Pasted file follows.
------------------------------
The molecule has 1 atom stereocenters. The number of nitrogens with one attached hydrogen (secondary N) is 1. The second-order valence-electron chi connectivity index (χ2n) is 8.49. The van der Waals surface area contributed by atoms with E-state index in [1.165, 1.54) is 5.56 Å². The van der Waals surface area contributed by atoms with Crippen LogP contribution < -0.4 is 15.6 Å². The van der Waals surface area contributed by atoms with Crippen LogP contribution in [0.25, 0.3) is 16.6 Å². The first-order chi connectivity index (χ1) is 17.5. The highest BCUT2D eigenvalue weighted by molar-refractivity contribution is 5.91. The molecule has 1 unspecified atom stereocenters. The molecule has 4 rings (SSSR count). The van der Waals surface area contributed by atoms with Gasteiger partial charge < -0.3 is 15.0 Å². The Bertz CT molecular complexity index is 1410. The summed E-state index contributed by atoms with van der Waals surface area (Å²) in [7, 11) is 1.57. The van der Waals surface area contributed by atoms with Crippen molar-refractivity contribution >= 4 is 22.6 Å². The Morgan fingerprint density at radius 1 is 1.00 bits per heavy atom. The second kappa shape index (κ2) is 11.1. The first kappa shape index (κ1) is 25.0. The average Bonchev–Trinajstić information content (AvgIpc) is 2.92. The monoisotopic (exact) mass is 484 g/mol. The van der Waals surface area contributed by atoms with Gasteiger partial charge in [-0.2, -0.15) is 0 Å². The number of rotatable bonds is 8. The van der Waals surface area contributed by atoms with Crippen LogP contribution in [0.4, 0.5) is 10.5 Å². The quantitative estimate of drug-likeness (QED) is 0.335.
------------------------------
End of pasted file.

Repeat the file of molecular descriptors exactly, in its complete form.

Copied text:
The molecule has 1 atom stereocenters. The number of nitrogens with one attached hydrogen (secondary N) is 1. The second-order valence-electron chi connectivity index (χ2n) is 8.49. The van der Waals surface area contributed by atoms with E-state index in [1.165, 1.54) is 5.56 Å². The van der Waals surface area contributed by atoms with Crippen LogP contribution < -0.4 is 15.6 Å². The van der Waals surface area contributed by atoms with Crippen LogP contribution in [0.25, 0.3) is 16.6 Å². The first-order chi connectivity index (χ1) is 17.5. The highest BCUT2D eigenvalue weighted by molar-refractivity contribution is 5.91. The molecule has 1 unspecified atom stereocenters. The molecule has 4 rings (SSSR count). The van der Waals surface area contributed by atoms with Gasteiger partial charge < -0.3 is 15.0 Å². The Bertz CT molecular complexity index is 1410. The summed E-state index contributed by atoms with van der Waals surface area (Å²) in [7, 11) is 1.57. The van der Waals surface area contributed by atoms with Crippen molar-refractivity contribution >= 4 is 22.6 Å². The Morgan fingerprint density at radius 1 is 1.00 bits per heavy atom. The second kappa shape index (κ2) is 11.1. The first kappa shape index (κ1) is 25.0. The average Bonchev–Trinajstić information content (AvgIpc) is 2.92. The monoisotopic (exact) mass is 484 g/mol. The van der Waals surface area contributed by atoms with Gasteiger partial charge in [-0.2, -0.15) is 0 Å². The number of rotatable bonds is 8. The van der Waals surface area contributed by atoms with Crippen LogP contribution in [0.4, 0.5) is 10.5 Å². The quantitative estimate of drug-likeness (QED) is 0.335.